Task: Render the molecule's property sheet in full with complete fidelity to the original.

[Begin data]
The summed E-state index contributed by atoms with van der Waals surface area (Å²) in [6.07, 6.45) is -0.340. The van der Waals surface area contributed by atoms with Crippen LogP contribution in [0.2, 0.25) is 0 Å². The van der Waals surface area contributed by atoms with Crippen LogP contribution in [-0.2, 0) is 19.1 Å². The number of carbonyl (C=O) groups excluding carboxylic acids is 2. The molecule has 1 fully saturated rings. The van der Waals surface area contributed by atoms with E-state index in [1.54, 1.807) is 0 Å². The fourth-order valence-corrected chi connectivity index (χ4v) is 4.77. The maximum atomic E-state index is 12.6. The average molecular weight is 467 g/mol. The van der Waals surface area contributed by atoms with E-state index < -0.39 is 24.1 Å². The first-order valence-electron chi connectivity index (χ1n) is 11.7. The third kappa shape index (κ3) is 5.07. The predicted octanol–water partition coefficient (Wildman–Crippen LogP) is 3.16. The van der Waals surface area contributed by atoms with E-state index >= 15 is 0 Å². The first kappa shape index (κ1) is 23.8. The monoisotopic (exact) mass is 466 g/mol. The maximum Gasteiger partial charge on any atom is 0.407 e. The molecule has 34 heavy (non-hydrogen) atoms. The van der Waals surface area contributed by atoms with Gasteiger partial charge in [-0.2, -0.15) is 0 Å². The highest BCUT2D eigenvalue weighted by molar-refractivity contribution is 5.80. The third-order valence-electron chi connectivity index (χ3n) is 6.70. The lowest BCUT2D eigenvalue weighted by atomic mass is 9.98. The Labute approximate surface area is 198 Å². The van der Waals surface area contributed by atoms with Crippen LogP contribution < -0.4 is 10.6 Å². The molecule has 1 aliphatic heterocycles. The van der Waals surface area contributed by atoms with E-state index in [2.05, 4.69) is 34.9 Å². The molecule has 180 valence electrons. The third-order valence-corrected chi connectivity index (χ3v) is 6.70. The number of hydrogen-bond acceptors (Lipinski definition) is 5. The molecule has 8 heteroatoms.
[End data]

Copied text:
The summed E-state index contributed by atoms with van der Waals surface area (Å²) in [6.07, 6.45) is -0.340. The van der Waals surface area contributed by atoms with Crippen LogP contribution in [0.2, 0.25) is 0 Å². The van der Waals surface area contributed by atoms with Crippen LogP contribution in [-0.2, 0) is 19.1 Å². The number of carbonyl (C=O) groups excluding carboxylic acids is 2. The molecule has 1 fully saturated rings. The van der Waals surface area contributed by atoms with E-state index in [1.54, 1.807) is 0 Å². The fourth-order valence-corrected chi connectivity index (χ4v) is 4.77. The maximum atomic E-state index is 12.6. The average molecular weight is 467 g/mol. The van der Waals surface area contributed by atoms with E-state index < -0.39 is 24.1 Å². The first-order valence-electron chi connectivity index (χ1n) is 11.7. The third kappa shape index (κ3) is 5.07. The predicted octanol–water partition coefficient (Wildman–Crippen LogP) is 3.16. The van der Waals surface area contributed by atoms with E-state index >= 15 is 0 Å². The first kappa shape index (κ1) is 23.8. The monoisotopic (exact) mass is 466 g/mol. The maximum Gasteiger partial charge on any atom is 0.407 e. The molecule has 34 heavy (non-hydrogen) atoms. The van der Waals surface area contributed by atoms with Gasteiger partial charge in [-0.2, -0.15) is 0 Å². The highest BCUT2D eigenvalue weighted by molar-refractivity contribution is 5.80. The third-order valence-electron chi connectivity index (χ3n) is 6.70. The lowest BCUT2D eigenvalue weighted by atomic mass is 9.98. The Labute approximate surface area is 198 Å². The van der Waals surface area contributed by atoms with Crippen LogP contribution < -0.4 is 10.6 Å². The molecule has 1 aliphatic heterocycles. The van der Waals surface area contributed by atoms with E-state index in [2.05, 4.69) is 34.9 Å². The molecule has 180 valence electrons. The third-order valence-corrected chi connectivity index (χ3v) is 6.70. The number of hydrogen-bond acceptors (Lipinski definition) is 5. The molecule has 8 heteroatoms.